“Committee members recently met to confirm our joint belief that having a symphony orchestra organization in Hawaii is critical to the State’s artistic and economic vitality,” said Stender. “This agreement and the purchase of the assets of the former Honolulu Symphony – including instruments and music – are both significant landmarks in making the dream of a new orchestra a reality.

“In the coming months, we will work together with supporters of orchestral music, community leaders, musicians, civic and government leaders, the Honolulu Symphony Foundation, performing arts companies and artists, as well as residents and music lovers in general, to confirm their participation in creating this new orchestra,” offered Vicky Cayetano.”

Musicians’ spokesperson, Jonathan Parrish added, “This agreement represents what we expect will be a very productive and rewarding relationship between the musicians and the Symphony Exploratory Committee. The SEC’s recognition of the value of what a resident orchestra brings to our community made it possible to come to an agreement quickly. Throughout the negotiations, we felt we were treated with respect as professional musicians and are grateful for the Committee’s commitment to a resident professional orchestra in Hawaii. The Symphony Exploratory Committee members have said a professional orchestra is the soul of our state. The actual concerts have always just been the tip of the iceberg. The musicians of the orchestra are an important music resource for the entire community and state. Through their regional and educational concerts, school programs, private teaching, chamber music concerts and more, the orchestra enhances the quality of life for everyone.”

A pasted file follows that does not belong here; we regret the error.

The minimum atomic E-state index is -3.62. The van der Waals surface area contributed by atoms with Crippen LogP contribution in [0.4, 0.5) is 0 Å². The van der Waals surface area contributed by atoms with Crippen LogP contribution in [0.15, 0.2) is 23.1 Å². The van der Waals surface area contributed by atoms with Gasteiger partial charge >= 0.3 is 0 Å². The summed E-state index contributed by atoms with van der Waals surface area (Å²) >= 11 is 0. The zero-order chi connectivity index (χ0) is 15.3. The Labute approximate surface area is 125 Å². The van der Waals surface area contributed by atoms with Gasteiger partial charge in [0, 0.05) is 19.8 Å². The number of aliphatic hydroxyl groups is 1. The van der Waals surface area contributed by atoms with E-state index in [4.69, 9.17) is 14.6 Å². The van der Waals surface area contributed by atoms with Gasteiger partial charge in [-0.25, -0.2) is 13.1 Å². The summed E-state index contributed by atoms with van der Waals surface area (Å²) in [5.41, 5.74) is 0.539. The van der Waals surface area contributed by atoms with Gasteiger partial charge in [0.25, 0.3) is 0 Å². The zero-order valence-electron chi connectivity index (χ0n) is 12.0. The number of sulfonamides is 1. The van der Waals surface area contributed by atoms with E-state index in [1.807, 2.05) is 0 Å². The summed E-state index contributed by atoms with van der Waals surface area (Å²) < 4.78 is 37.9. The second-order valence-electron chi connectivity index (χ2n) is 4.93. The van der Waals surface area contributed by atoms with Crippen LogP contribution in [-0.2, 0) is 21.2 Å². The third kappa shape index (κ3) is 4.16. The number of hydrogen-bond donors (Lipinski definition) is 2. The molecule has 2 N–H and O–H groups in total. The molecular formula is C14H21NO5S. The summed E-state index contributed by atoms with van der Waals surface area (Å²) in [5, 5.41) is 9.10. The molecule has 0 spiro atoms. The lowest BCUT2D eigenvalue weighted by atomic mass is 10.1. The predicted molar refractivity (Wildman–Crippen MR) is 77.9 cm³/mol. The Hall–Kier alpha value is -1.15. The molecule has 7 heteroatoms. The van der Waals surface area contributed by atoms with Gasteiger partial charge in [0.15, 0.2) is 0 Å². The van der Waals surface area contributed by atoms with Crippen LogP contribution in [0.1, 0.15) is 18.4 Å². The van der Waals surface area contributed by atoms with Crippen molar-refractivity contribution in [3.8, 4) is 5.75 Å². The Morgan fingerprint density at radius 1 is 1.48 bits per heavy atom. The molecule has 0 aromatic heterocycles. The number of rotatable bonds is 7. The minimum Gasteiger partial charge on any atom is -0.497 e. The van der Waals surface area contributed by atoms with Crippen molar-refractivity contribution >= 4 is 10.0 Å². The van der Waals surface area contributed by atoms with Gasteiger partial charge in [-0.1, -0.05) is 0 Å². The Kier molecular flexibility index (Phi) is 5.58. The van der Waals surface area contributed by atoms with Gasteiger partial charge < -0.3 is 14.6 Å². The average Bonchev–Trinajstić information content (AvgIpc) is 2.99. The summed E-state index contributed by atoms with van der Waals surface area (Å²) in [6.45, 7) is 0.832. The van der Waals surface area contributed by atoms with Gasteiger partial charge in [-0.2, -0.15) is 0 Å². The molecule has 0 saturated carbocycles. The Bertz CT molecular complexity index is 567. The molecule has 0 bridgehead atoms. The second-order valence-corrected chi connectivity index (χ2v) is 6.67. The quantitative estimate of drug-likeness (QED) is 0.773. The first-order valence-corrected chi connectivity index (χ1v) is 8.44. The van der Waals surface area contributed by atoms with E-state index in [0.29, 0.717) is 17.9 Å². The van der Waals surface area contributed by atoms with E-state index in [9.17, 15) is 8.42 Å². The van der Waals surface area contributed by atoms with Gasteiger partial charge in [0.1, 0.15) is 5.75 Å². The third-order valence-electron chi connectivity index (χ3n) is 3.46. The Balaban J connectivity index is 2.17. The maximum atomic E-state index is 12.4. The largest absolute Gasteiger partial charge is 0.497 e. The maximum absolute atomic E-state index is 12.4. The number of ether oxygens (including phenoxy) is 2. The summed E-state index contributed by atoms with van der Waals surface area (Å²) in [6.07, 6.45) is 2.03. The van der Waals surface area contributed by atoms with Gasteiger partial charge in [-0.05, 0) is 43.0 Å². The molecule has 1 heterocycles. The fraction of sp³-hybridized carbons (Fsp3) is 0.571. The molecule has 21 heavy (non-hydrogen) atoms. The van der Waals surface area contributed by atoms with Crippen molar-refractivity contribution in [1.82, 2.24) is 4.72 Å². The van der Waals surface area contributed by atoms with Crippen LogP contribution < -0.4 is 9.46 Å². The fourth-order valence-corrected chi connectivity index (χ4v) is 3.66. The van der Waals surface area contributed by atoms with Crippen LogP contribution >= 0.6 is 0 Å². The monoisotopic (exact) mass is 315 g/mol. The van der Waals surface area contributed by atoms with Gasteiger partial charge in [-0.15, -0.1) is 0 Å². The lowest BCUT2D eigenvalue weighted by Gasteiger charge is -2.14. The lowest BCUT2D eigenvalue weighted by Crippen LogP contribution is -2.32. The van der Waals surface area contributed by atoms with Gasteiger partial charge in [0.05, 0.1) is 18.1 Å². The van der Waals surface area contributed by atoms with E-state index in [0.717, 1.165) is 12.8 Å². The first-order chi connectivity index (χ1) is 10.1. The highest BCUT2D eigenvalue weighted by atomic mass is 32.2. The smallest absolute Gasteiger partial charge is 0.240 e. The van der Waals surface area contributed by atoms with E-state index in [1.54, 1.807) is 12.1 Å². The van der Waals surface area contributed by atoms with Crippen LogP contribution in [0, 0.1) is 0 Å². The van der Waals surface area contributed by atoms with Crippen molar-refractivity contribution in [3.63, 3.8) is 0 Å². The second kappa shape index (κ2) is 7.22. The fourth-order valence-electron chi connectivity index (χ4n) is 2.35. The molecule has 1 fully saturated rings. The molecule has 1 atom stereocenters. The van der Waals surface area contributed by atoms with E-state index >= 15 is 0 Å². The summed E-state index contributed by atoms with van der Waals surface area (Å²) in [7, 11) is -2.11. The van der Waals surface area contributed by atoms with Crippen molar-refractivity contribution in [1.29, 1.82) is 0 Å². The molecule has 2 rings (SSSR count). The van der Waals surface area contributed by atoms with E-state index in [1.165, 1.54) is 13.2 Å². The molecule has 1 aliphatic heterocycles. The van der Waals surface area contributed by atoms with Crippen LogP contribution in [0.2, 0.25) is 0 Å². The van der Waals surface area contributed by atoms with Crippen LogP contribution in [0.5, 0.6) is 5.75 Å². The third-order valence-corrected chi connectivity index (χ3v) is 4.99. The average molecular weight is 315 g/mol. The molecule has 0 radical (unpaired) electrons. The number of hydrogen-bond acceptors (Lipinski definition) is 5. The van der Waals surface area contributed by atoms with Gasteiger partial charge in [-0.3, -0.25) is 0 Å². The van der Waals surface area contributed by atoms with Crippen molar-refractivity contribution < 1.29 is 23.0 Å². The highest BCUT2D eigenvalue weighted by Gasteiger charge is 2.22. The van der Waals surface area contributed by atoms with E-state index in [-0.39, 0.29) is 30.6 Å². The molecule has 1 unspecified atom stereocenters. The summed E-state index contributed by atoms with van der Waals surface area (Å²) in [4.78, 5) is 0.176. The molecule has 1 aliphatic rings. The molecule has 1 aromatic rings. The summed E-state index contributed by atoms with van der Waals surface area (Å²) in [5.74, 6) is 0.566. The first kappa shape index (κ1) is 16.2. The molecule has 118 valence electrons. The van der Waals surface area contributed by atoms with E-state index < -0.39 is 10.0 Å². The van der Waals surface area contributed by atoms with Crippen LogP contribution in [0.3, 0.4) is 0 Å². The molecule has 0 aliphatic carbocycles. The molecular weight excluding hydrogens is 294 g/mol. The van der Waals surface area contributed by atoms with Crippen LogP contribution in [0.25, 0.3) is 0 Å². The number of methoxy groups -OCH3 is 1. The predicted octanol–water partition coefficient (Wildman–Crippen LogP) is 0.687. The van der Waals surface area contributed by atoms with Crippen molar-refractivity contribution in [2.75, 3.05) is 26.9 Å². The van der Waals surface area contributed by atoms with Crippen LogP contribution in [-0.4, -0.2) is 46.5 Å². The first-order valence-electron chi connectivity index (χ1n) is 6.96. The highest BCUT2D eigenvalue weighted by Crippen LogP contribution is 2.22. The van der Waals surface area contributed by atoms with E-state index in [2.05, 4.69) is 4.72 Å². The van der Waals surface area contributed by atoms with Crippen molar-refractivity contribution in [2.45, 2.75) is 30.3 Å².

In the coming months, the Committee, which recently was incorporated as a not-for-profit corporation and has subsequently filed for federal tax exempt status, will reach out to the community to quantify its needs from educational, artistic, civic, and economic perspectives to help determine the prioritization of the orchestra’s activities and programs.

With the assistance of Monder and Falletta, Committee members will continue to develop artistic and business plans for a healthy and vibrant new resident professional orchestra in Honolulu that will provide all residents, schools and families the artistic, educational, and professional resources they need to thrive and maintain Honolulu as a culturally rich city.

“This agreement is extremely good news for the people of Hawaii, who will be able to enjoy their superb symphony again in the very near future. I am deeply grateful to the members of the committee, to Steven Monder and to the musicians for their dedication and firm conviction that the symphony orchestra is a critical artistic, educational and economic resource for our state,” said Falletta. “There is a limited amount of time to plan a season, given that many artists and performance spaces are already booked, so you might see some differences in the types of packages and series than what was offered previously. We must be more agile in programming and scheduling, possibly presenting festivals and showcasing more local talent. Although a challenge, it should also be seen as an opportunity.”